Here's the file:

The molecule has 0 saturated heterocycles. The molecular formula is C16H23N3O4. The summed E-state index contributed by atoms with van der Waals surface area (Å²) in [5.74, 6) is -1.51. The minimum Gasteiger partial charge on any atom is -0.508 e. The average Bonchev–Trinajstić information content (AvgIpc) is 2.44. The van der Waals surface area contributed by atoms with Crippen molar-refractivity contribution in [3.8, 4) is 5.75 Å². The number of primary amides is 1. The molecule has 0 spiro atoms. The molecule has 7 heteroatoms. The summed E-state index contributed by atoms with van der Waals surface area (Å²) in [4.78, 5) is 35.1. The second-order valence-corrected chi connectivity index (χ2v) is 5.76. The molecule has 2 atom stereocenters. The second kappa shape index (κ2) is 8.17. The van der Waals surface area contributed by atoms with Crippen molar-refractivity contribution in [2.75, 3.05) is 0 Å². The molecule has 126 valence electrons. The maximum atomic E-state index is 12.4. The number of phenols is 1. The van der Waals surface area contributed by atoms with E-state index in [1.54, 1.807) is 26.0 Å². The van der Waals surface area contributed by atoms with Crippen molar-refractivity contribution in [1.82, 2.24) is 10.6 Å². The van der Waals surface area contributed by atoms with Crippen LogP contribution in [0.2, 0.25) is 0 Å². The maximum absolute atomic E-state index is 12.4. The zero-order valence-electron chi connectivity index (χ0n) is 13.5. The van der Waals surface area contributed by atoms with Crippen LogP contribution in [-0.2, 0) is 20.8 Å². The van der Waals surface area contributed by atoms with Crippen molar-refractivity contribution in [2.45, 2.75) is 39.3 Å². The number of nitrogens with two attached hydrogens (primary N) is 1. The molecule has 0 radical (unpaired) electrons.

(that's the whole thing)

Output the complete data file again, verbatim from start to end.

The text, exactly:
The molecule has 0 saturated heterocycles. The molecular formula is C16H23N3O4. The summed E-state index contributed by atoms with van der Waals surface area (Å²) in [5.74, 6) is -1.51. The minimum Gasteiger partial charge on any atom is -0.508 e. The average Bonchev–Trinajstić information content (AvgIpc) is 2.44. The van der Waals surface area contributed by atoms with Crippen molar-refractivity contribution in [3.8, 4) is 5.75 Å². The number of primary amides is 1. The molecule has 0 spiro atoms. The molecule has 7 heteroatoms. The summed E-state index contributed by atoms with van der Waals surface area (Å²) in [4.78, 5) is 35.1. The second-order valence-corrected chi connectivity index (χ2v) is 5.76. The molecule has 2 atom stereocenters. The second kappa shape index (κ2) is 8.17. The van der Waals surface area contributed by atoms with Crippen molar-refractivity contribution in [2.75, 3.05) is 0 Å². The molecule has 126 valence electrons. The maximum atomic E-state index is 12.4. The number of phenols is 1. The van der Waals surface area contributed by atoms with E-state index in [1.54, 1.807) is 26.0 Å². The van der Waals surface area contributed by atoms with Crippen molar-refractivity contribution in [1.82, 2.24) is 10.6 Å². The van der Waals surface area contributed by atoms with Crippen LogP contribution in [0.2, 0.25) is 0 Å². The maximum absolute atomic E-state index is 12.4. The zero-order valence-electron chi connectivity index (χ0n) is 13.5. The van der Waals surface area contributed by atoms with Crippen LogP contribution in [-0.2, 0) is 20.8 Å². The van der Waals surface area contributed by atoms with Crippen molar-refractivity contribution in [2.45, 2.75) is 39.3 Å². The number of nitrogens with two attached hydrogens (primary N) is 1. The molecule has 0 radical (unpaired) electrons.